Frequently Asked Questions
Find answers to our most commonly asked questions
Will Writing FAQ's
Making a will ensures your estate (belongings, possessions, money and property) gets passed to who you want it to go to. If you die without a will your estate will be distributed as per the Laws of Intestacy and may even go to the government.
No, you don’t need a Solicitor to write your Will. It’s a common myth that only Solicitors can write a Will. Usually, solicitors charges are much higher than a professional will writer.
A will writer guides you through writing your Last Will and Testament. They take the stress out of writing you will by listening to your wishes and drafting it into a legally binding document. They can also advise on Inheritance tax, Trusts, lasting powers of attorney and other areas you hadn’t considered.
For your Will to be legally valid, you must:
Be 18 or over
Make it voluntarily without being coerced; all decisions must be made of your own free Will.
Be of sound mind and be fully aware of the nature of the document and what decisions you are making.
Make it in writing – It must be clear and legible and to avoid it being contested, written in a way that is not open for interpretation.
Sign it in the presence of 2 witnesses who are both over 18 and who are not a beneficiary (or a spouse of the beneficiary). The two witnesses then need to sign it in your presence.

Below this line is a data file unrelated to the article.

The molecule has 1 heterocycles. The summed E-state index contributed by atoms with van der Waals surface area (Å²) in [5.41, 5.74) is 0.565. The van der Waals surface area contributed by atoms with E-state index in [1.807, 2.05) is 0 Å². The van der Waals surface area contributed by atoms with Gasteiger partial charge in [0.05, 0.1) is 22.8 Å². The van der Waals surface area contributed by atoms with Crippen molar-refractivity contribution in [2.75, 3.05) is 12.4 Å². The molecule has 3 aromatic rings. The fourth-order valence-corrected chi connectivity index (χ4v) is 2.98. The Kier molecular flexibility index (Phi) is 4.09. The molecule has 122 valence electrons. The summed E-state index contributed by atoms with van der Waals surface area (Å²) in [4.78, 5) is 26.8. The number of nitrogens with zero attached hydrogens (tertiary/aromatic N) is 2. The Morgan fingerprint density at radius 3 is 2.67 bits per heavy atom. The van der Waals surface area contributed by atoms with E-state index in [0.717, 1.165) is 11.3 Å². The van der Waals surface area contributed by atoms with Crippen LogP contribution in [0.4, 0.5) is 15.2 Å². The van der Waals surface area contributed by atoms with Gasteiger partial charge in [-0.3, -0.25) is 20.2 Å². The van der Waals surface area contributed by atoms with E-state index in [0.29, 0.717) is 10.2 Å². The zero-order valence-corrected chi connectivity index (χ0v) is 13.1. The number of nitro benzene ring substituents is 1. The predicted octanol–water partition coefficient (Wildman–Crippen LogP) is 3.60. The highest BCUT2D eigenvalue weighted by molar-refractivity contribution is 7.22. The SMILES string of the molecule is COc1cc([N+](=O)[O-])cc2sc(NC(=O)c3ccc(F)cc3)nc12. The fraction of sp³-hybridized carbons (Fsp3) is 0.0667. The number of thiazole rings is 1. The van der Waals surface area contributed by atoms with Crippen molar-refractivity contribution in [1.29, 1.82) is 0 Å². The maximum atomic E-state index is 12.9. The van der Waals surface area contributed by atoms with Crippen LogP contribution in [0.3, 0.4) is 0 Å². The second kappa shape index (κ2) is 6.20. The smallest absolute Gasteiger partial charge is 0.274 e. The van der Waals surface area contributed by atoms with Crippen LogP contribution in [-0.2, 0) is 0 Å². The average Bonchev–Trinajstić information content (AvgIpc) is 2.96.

Only the original will document is valid. Copies are not legally binding. You should keep your Will in a safe place where it cannot be stolen, damaged or tampered with. You must also advise your executors where your Will is located. At Sovereign Planning, we can store your Will safely and securely.
When you book your appointment with your Sovereign Planning professional will writer, you will receive an email with all the information to help you prepare. You will need:
Identification – Passport, Driving licence, national insurance number to verify it is you we are talking to.
Executors Details – Their full names, addresses, contact telephone numbers and dates of birth.
Beneficiaries – These are the recipients of your estate, and you need their full names, addresses, contact telephone numbers and dates of birth.
Estate Valuation – An estimation of your estate (E.g. How much your property is worth? or Do you have any cash ISA’s? etc.) This information is taken to analyse how you would like your estate to be distributed or advise on the Inheritance Tax Threshold (IHT).
Children – Details of any children who are minors at the date of your death and who you want to take guardianship of them.